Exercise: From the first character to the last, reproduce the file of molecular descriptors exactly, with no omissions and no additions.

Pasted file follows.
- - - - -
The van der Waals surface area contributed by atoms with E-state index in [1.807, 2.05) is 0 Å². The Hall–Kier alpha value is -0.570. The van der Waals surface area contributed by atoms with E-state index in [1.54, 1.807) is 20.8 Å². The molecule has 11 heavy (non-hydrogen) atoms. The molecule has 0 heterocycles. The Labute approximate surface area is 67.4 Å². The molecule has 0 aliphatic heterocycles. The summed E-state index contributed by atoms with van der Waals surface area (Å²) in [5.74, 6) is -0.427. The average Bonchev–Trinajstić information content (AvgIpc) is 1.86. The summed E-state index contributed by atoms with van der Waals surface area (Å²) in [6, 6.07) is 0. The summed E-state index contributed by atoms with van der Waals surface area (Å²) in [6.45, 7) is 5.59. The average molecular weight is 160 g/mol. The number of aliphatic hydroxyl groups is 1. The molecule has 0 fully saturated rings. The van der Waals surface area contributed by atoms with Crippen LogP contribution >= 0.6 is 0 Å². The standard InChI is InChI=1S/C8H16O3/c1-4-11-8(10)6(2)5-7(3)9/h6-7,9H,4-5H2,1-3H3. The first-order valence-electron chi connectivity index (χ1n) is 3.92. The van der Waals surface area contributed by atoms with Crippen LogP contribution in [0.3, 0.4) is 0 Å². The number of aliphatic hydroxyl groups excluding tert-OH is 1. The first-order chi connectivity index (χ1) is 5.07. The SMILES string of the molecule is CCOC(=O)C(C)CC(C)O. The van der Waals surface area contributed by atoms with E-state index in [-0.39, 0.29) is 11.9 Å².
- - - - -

The van der Waals surface area contributed by atoms with E-state index in [1.807, 2.05) is 0 Å². The Hall–Kier alpha value is -0.570. The van der Waals surface area contributed by atoms with E-state index in [1.54, 1.807) is 20.8 Å². The molecule has 11 heavy (non-hydrogen) atoms. The molecule has 0 heterocycles. The Labute approximate surface area is 67.4 Å². The molecule has 0 aliphatic heterocycles. The summed E-state index contributed by atoms with van der Waals surface area (Å²) in [5.74, 6) is -0.427. The average Bonchev–Trinajstić information content (AvgIpc) is 1.86. The summed E-state index contributed by atoms with van der Waals surface area (Å²) in [6, 6.07) is 0. The summed E-state index contributed by atoms with van der Waals surface area (Å²) in [6.45, 7) is 5.59. The average molecular weight is 160 g/mol. The number of aliphatic hydroxyl groups is 1. The molecule has 0 fully saturated rings. The van der Waals surface area contributed by atoms with Crippen LogP contribution >= 0.6 is 0 Å². The standard InChI is InChI=1S/C8H16O3/c1-4-11-8(10)6(2)5-7(3)9/h6-7,9H,4-5H2,1-3H3. The first-order valence-electron chi connectivity index (χ1n) is 3.92. The van der Waals surface area contributed by atoms with Crippen LogP contribution in [0.3, 0.4) is 0 Å². The number of aliphatic hydroxyl groups excluding tert-OH is 1. The first-order chi connectivity index (χ1) is 5.07. The SMILES string of the molecule is CCOC(=O)C(C)CC(C)O. The van der Waals surface area contributed by atoms with E-state index in [-0.39, 0.29) is 11.9 Å².